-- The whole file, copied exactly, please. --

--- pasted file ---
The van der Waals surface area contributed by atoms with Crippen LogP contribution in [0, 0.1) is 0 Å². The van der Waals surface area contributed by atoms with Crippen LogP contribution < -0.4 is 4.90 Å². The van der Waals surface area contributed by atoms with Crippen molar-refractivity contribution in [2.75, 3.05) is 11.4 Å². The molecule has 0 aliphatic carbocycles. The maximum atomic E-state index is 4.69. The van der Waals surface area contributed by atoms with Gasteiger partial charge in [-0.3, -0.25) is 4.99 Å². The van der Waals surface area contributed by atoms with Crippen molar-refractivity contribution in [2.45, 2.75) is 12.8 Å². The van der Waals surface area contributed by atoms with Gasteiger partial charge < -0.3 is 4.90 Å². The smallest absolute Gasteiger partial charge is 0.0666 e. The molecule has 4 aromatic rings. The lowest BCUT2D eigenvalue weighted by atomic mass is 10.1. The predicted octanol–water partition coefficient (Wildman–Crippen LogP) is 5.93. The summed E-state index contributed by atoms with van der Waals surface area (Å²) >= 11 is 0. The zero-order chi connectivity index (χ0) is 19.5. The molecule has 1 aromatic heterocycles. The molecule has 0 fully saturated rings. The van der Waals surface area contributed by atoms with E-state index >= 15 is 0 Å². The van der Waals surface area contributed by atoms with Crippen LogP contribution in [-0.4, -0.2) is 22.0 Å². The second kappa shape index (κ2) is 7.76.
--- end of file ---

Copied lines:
The van der Waals surface area contributed by atoms with Crippen LogP contribution in [0, 0.1) is 0 Å². The van der Waals surface area contributed by atoms with Crippen LogP contribution < -0.4 is 4.90 Å². The van der Waals surface area contributed by atoms with Crippen molar-refractivity contribution in [2.75, 3.05) is 11.4 Å². The molecule has 0 aliphatic carbocycles. The maximum atomic E-state index is 4.69. The van der Waals surface area contributed by atoms with Gasteiger partial charge in [-0.3, -0.25) is 4.99 Å². The van der Waals surface area contributed by atoms with Crippen molar-refractivity contribution in [2.45, 2.75) is 12.8 Å². The van der Waals surface area contributed by atoms with Gasteiger partial charge < -0.3 is 4.90 Å². The smallest absolute Gasteiger partial charge is 0.0666 e. The molecule has 4 aromatic rings. The lowest BCUT2D eigenvalue weighted by atomic mass is 10.1. The predicted octanol–water partition coefficient (Wildman–Crippen LogP) is 5.93. The summed E-state index contributed by atoms with van der Waals surface area (Å²) >= 11 is 0. The zero-order chi connectivity index (χ0) is 19.5. The molecule has 1 aromatic heterocycles. The molecule has 0 fully saturated rings. The van der Waals surface area contributed by atoms with E-state index >= 15 is 0 Å². The van der Waals surface area contributed by atoms with Crippen LogP contribution in [-0.4, -0.2) is 22.0 Å². The second kappa shape index (κ2) is 7.76.